Not surprisingly public health investigators from the North Carolina Department of Health and Human Services have determined that the petting zoo at the Cleveland County Fair was the initial source of exposure to E. coli that resulted in 106 illnesses and one death. According to results presented today in Shelby, weather may be one of the factors that played a role in widespread contamination of the area surrounding the petting zoo exhibit.
The Cleveland County investigation, which began October 8, involved a case control study of those who became ill as well as an additional 160 individuals who attended the fair but did not become ill. Local health department personnel in Cleveland, Gaston, Lincoln, Catawba, Rutherford and Union counties conducted 266 extensive interviews in the weeks following the outbreak.
In addition to the case control study, analysis by the State Laboratory of Public Health and United States Department of Agriculture confirmed two specific strains of E. coli in cases from the outbreak that were matched to environmental samples taken from the fairgrounds. Investigators noted that heavy rains during the run of the fair, from September 29 through October 8, resulted in runoff that may have spread contamination from the petting zoo into nearby areas.
After decades of outbreaks, the CDC and a collection of state veterinarians have issued these stern warnings and suggestions about animal exhibits and petting zoos:
– Wash hands after contact with animals to reduce the risk of zoonotic disease transmission.
– Do not allow food, drink, or pacifiers in animal areas.
– Include transition areas between animal areas and non-animal areas.
– Educate visitors about disease risk and prevention procedures.
– Properly care for and manage animals.
But, if history is any guide, guidelines are not working very well. Here is a sample of zoonotic outbreaks over the last decade:
2011 English Animal Farm Outbreak – Cruckley Animal Farm in Foston-on-the-Wolds, England is closing its gates permanently following an outbreak of E. coli O157:H7. The family-run farm was linked to at least six cases of the life-threatening infection as of August 2011. The owners, John and Sue Johnston, expressed sorrow at the illness and stated that “the health and safety of our visitors has always been our top priority,” thus with the news the farm was the likely source of illnesses, they decided to close.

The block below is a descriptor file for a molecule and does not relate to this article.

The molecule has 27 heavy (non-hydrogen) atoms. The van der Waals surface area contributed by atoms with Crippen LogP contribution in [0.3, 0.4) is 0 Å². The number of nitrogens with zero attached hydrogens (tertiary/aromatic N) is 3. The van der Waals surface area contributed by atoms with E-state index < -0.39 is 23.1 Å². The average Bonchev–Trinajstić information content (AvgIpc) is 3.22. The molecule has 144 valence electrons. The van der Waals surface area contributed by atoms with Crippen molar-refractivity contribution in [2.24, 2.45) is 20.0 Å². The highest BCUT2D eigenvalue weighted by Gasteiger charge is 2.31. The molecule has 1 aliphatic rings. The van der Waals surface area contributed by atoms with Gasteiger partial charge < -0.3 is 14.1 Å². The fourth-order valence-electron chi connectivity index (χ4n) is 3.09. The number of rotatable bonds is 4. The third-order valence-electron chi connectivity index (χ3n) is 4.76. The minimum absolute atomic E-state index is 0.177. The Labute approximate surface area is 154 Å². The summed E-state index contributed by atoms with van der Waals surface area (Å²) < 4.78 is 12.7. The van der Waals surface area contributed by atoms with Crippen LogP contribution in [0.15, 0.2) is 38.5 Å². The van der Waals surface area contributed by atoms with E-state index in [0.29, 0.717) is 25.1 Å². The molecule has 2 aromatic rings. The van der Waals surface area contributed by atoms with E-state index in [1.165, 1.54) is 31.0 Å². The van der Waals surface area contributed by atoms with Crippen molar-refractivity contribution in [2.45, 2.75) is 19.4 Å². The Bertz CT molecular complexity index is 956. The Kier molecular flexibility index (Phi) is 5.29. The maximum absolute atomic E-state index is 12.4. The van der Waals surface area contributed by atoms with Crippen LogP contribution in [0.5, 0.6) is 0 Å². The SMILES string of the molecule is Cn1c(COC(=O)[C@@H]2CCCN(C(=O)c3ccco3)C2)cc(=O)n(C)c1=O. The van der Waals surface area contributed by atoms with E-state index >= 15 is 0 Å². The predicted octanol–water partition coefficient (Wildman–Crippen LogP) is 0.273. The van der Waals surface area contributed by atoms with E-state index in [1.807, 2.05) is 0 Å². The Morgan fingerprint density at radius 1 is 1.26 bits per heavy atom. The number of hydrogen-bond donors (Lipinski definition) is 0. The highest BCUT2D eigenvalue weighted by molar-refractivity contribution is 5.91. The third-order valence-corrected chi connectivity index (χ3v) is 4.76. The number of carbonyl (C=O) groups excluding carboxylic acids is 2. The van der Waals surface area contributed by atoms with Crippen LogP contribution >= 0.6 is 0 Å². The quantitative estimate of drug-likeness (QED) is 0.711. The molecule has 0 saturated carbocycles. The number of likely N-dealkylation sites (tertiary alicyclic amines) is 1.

2011 Snohomish County Petting Zoo – At least 6 people who visited the Forest Park Petting Zoo in Everett, Washington, in June 2011 became ill with E. coli O157:H7 infections. The Snohomish County Health Department investigated the E. coli outbreak and determined that there was a “clear association between disease and being in the open animal interaction area of the forest Park Animal Farm.”
2009 Utah Rodeos Outbreak – Utah state and local health officials and the CDC noted a cluster of E. coli O157:H7 cases in the summer of 2009. The illnesses were associated with attendance to rodeos, but not all the same one. The vast majority of the 14 cases (93 percent) had food histories containing ground beef, unsurprising for rodeo visitors. However, a traceback on the meat products provided at the rodeos found no contamination.
2009 Godstone Park Farm and Plan Barn E. coli Outbreak in Surrey, England – A final report of the Outbreak Control Committee of the Surrey and Sussex Health Protection Unit describes an outbreak of E. coli O157 (VTEC O157 PT21/28) occurring in August and September 2009. This was the largest documented outbreak of VTEC O157 associated with farms in the UK. Individuals became infected either through direct or indirect contact with farm livestock.
2009 “Feed the Animals” Exhibit E. coli Outbreak at the Western Stock Show – In January 2009, the Communicable Disease and Consumer Protection Divisions of the Colorado Department of Public Health noticed an increase is in the number of laboratory confirmed cases of E. coli O157. Thirty cases were identified–including nine hospitalizations and 2 cases of HUS. All the children had visited the National Western Stock Show in Denver, Colorado.
2007 Petting Zoo E. coli O157:H7 Outbreak in Pinellas County, FL – In May and June 2007, seven Florida children were infected with E. coli O157:H7. Six of the children had visited a Day Camp petting zoo, and the seventh was a sibling. Two of the children were hospitalized, all seven recovered. The petting zoo was closed on the recommendation of the health department.